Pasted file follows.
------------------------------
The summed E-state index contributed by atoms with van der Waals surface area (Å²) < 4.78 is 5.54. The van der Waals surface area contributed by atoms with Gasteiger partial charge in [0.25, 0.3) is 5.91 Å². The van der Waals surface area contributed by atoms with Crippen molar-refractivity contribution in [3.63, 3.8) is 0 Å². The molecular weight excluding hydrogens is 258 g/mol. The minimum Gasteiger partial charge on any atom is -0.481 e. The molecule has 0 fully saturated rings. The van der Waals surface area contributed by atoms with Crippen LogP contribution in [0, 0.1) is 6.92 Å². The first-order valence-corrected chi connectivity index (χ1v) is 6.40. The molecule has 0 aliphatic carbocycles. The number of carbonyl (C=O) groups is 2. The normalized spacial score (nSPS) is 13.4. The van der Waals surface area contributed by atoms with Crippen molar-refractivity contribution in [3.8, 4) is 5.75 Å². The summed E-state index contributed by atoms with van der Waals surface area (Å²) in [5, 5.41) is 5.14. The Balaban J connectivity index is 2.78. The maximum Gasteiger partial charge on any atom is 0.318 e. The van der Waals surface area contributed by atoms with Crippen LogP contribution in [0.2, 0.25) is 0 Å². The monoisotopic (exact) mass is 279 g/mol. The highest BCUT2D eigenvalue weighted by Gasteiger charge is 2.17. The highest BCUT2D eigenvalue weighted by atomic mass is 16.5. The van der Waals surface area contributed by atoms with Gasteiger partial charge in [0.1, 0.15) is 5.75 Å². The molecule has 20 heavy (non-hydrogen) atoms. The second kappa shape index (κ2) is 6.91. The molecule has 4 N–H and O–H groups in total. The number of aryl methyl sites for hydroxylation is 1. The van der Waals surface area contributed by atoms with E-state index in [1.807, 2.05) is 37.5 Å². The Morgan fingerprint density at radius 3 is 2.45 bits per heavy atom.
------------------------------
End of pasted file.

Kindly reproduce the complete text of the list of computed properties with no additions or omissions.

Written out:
The summed E-state index contributed by atoms with van der Waals surface area (Å²) < 4.78 is 5.54. The van der Waals surface area contributed by atoms with Gasteiger partial charge in [0.25, 0.3) is 5.91 Å². The van der Waals surface area contributed by atoms with Crippen molar-refractivity contribution in [3.63, 3.8) is 0 Å². The molecular weight excluding hydrogens is 258 g/mol. The minimum Gasteiger partial charge on any atom is -0.481 e. The molecule has 0 fully saturated rings. The van der Waals surface area contributed by atoms with Crippen LogP contribution in [0, 0.1) is 6.92 Å². The first-order valence-corrected chi connectivity index (χ1v) is 6.40. The molecule has 0 aliphatic carbocycles. The number of carbonyl (C=O) groups is 2. The normalized spacial score (nSPS) is 13.4. The van der Waals surface area contributed by atoms with Crippen molar-refractivity contribution in [3.8, 4) is 5.75 Å². The summed E-state index contributed by atoms with van der Waals surface area (Å²) in [5, 5.41) is 5.14. The Balaban J connectivity index is 2.78. The maximum Gasteiger partial charge on any atom is 0.318 e. The van der Waals surface area contributed by atoms with Crippen LogP contribution in [0.2, 0.25) is 0 Å². The monoisotopic (exact) mass is 279 g/mol. The highest BCUT2D eigenvalue weighted by Gasteiger charge is 2.17. The highest BCUT2D eigenvalue weighted by atomic mass is 16.5. The van der Waals surface area contributed by atoms with Gasteiger partial charge in [0.1, 0.15) is 5.75 Å². The molecule has 20 heavy (non-hydrogen) atoms. The second kappa shape index (κ2) is 6.91. The molecule has 4 N–H and O–H groups in total. The number of aryl methyl sites for hydroxylation is 1. The van der Waals surface area contributed by atoms with E-state index in [1.807, 2.05) is 37.5 Å². The Morgan fingerprint density at radius 3 is 2.45 bits per heavy atom.